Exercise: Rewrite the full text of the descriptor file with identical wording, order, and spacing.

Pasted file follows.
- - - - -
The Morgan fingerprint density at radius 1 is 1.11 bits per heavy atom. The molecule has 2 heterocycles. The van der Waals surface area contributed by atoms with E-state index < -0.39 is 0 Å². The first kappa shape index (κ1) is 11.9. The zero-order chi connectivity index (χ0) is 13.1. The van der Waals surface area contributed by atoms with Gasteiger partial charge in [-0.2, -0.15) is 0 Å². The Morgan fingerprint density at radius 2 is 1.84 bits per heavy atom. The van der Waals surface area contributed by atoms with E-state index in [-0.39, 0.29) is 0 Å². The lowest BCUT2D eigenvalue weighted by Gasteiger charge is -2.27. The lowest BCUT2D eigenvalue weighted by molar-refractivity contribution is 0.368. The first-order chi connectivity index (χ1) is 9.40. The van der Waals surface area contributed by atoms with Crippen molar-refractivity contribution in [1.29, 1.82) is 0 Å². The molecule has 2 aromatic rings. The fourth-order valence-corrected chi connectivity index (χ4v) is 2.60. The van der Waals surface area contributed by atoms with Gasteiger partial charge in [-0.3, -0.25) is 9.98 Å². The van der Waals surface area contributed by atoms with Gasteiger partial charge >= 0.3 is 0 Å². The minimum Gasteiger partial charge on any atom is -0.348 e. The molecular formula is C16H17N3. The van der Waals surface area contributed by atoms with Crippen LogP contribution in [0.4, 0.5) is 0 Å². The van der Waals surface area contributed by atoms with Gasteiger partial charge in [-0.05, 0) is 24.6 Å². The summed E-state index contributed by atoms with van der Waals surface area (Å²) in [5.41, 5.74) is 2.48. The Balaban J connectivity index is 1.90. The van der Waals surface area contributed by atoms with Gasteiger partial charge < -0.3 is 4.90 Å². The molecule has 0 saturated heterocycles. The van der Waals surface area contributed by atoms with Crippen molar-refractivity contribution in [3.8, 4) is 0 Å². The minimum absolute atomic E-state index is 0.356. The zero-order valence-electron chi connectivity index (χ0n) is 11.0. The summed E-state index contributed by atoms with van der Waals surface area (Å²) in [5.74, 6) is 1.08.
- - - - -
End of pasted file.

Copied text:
The Morgan fingerprint density at radius 1 is 1.11 bits per heavy atom. The molecule has 2 heterocycles. The van der Waals surface area contributed by atoms with E-state index < -0.39 is 0 Å². The first kappa shape index (κ1) is 11.9. The zero-order chi connectivity index (χ0) is 13.1. The van der Waals surface area contributed by atoms with Gasteiger partial charge in [-0.2, -0.15) is 0 Å². The Morgan fingerprint density at radius 2 is 1.84 bits per heavy atom. The van der Waals surface area contributed by atoms with E-state index in [-0.39, 0.29) is 0 Å². The lowest BCUT2D eigenvalue weighted by Gasteiger charge is -2.27. The lowest BCUT2D eigenvalue weighted by molar-refractivity contribution is 0.368. The first-order chi connectivity index (χ1) is 9.40. The van der Waals surface area contributed by atoms with Crippen molar-refractivity contribution in [1.29, 1.82) is 0 Å². The molecule has 2 aromatic rings. The fourth-order valence-corrected chi connectivity index (χ4v) is 2.60. The van der Waals surface area contributed by atoms with Gasteiger partial charge in [-0.3, -0.25) is 9.98 Å². The van der Waals surface area contributed by atoms with Gasteiger partial charge >= 0.3 is 0 Å². The minimum Gasteiger partial charge on any atom is -0.348 e. The molecular formula is C16H17N3. The van der Waals surface area contributed by atoms with Crippen LogP contribution in [0.4, 0.5) is 0 Å². The van der Waals surface area contributed by atoms with Gasteiger partial charge in [-0.05, 0) is 24.6 Å². The summed E-state index contributed by atoms with van der Waals surface area (Å²) in [5.41, 5.74) is 2.48. The Balaban J connectivity index is 1.90. The van der Waals surface area contributed by atoms with Gasteiger partial charge < -0.3 is 4.90 Å². The molecule has 0 saturated heterocycles. The van der Waals surface area contributed by atoms with Crippen molar-refractivity contribution in [3.8, 4) is 0 Å². The minimum absolute atomic E-state index is 0.356. The zero-order valence-electron chi connectivity index (χ0n) is 11.0. The summed E-state index contributed by atoms with van der Waals surface area (Å²) in [5.74, 6) is 1.08.